Tackling workplace stress does not need to absorb lots of expense and resource. The simplest strategies are likely to be the most effective if practiced regularly.
Some examples that individuals can practice to help them in stressful situations include:
- Relaxation strategies: Simple breathing exercises can be an effective way to combat stress, and can be done anywhere, at any time.
- Reappraising negative thoughts: Ruminating on negative thoughts can often become a vicious cycle, leading people to automatically interpret situations through a negative lens or assume the worst-case scenario. Regularly practicing the process of reframing these ideas and distinguishing them as thoughts rather than facts can help people manage and reduce negative responses to stressors.
- Problem-solving: An active coping strategy that involves teaching people to approach a challenge through specific steps. For example, breaking problems down into a step-by-step process: define the problem, brainstorm potential solutions, develop a plan and test the chosen solution.
- Mindfulness: Training the mind to focus on the present moment helps to minimise worrying about the future or ruminating on the past.
In addition to these strategies, it is useful to talk openly about stress and its effects in the workplace. Talking freely about stress with friends, family and colleagues helps to reduce the stigma that is often associated with stress.
Making sure colleagues and employees take care of themselves by finding time to relax or do activities that they enjoy. Taking the time to exercise, eat well and get enough sleep are also important factors in the day-to-day management of stress.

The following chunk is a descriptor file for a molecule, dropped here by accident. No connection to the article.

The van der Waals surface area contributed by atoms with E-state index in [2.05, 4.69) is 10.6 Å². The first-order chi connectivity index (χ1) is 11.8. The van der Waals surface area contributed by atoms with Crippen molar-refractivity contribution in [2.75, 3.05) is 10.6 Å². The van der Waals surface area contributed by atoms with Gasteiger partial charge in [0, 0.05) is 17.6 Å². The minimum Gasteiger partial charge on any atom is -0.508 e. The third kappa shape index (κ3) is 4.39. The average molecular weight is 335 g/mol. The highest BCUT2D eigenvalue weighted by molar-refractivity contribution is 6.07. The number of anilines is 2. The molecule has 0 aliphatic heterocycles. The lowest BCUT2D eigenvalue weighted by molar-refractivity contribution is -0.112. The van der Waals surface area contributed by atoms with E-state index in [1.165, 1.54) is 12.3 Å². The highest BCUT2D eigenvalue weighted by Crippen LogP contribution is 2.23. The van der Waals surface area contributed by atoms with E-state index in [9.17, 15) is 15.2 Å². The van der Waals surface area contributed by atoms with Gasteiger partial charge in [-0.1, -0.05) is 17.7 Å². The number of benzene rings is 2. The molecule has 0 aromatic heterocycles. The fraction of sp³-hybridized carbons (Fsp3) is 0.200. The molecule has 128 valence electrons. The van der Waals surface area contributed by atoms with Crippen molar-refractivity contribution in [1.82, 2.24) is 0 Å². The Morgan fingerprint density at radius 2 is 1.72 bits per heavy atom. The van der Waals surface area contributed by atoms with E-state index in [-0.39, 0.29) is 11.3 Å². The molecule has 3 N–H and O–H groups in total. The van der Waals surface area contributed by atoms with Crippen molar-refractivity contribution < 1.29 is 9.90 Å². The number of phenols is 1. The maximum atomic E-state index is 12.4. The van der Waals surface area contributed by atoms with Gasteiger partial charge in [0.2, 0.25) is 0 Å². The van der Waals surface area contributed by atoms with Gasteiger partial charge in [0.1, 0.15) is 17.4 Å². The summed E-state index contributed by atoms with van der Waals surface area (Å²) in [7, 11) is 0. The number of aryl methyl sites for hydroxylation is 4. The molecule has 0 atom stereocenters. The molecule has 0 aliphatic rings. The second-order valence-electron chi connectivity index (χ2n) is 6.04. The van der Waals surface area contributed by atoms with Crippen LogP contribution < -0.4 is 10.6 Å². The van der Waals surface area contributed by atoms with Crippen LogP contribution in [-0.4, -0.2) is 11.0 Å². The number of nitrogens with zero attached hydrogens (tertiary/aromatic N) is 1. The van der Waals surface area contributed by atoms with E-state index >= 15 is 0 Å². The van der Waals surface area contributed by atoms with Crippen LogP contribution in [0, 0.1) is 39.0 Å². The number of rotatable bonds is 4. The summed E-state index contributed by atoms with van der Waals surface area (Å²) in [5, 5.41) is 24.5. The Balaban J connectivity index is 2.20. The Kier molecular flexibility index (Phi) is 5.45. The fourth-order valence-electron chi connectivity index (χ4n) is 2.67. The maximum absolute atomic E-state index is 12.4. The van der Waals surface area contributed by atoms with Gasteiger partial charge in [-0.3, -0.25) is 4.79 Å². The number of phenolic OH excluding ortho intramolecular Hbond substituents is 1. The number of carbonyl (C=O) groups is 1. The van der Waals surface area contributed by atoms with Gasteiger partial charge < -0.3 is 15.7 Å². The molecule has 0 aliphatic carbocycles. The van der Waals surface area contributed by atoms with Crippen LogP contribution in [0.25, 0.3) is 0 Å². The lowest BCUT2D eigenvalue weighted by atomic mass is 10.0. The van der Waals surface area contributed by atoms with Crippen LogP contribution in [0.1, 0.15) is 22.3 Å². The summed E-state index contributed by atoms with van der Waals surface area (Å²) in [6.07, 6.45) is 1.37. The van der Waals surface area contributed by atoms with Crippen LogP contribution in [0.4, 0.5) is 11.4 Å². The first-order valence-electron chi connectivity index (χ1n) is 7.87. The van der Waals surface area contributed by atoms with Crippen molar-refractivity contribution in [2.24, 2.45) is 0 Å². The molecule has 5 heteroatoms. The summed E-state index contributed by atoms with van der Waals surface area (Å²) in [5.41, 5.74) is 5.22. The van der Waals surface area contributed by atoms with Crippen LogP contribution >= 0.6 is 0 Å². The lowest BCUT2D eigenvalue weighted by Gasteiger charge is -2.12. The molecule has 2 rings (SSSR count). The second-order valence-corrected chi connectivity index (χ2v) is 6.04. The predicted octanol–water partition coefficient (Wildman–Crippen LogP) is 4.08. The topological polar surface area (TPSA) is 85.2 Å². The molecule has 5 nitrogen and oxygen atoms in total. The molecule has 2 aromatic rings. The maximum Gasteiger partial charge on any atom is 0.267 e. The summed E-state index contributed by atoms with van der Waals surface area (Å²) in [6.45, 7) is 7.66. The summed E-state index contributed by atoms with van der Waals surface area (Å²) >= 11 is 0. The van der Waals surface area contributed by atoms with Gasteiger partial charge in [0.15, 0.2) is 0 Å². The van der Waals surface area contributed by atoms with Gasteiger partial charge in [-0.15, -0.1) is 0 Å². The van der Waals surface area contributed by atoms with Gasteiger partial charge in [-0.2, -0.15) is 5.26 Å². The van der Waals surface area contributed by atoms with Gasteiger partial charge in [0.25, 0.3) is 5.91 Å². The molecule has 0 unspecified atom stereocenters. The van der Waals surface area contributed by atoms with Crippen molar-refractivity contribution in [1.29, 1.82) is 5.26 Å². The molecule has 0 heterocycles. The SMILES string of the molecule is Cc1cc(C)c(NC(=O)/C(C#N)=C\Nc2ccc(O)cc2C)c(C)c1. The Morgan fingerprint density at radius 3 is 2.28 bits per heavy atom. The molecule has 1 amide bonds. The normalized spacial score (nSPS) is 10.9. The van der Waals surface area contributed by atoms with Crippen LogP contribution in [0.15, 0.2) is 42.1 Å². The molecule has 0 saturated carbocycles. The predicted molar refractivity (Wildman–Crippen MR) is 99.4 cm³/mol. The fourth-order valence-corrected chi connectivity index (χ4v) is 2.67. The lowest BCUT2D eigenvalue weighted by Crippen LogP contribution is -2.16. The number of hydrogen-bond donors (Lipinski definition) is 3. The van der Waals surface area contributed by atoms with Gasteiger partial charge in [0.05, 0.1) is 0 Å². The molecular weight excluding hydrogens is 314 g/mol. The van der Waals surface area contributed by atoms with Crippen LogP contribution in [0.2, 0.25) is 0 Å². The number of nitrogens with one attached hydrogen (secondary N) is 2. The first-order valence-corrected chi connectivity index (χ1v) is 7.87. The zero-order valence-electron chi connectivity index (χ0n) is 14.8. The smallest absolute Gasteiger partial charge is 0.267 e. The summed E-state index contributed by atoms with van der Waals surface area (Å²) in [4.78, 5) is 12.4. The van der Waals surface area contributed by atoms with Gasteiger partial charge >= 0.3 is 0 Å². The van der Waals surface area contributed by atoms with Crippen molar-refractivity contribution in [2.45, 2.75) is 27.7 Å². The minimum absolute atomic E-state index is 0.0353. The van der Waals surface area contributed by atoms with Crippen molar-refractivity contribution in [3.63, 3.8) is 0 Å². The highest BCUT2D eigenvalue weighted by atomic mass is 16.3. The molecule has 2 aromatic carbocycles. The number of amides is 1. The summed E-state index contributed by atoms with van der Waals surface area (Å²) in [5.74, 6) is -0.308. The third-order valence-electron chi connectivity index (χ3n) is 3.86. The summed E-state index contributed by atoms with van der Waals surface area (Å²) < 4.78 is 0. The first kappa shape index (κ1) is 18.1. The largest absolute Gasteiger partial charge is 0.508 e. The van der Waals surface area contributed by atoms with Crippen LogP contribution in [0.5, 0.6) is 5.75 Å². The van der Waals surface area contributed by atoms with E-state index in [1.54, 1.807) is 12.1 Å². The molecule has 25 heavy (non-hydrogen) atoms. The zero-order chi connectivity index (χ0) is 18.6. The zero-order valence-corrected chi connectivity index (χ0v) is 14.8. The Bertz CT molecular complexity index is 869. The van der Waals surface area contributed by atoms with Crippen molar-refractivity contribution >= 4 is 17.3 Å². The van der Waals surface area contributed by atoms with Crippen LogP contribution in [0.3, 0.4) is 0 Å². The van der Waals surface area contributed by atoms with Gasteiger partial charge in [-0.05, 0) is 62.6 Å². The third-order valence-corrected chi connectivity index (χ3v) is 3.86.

There are many ways employees can carve out time in the workday for self-care. Workers should be encouraged to:
- Go for a walk at lunch
- Take one task at a time to avoid multitasking
- Avoid conflict
- Stay organised
- Get clarity on requirements for tasks to avoid burning out
Stress management training for employees
Stress management training can create a positive work culture and environment, leading to lower absenteeism, reduced employee turnover, improved morale and build happier, more resilient teams.
The first step to get the ball rolling with stress management training is to assess the baseline level, which can be done by conducting anonymous surveys. The Health and Safety Executive (HSE) recommend “using a survey as one (but not the only) useful source of information on whether work-related stress appears to be a potential problem for your workforce and, if so, who is likely to be affected and how”. HSE offer a survey tool that asks employees about potential causes of work-related stress. It is also possible to create your own tailored version, ensuring that all relevant areas that are potential causes of stress for your workplace are covered.
Once the prevalence and level of stress in the workplace is established, it is easier to determine the steps required to tackle the problem.
The stress management strategies outlined in this blog are a good starting point; they are useful to help people build a toolkit of skills. However, they require clear communication in the rollout to organisations so should be supported with full stress management training to equip employees with the skills and knowledge to put the strategies into practice.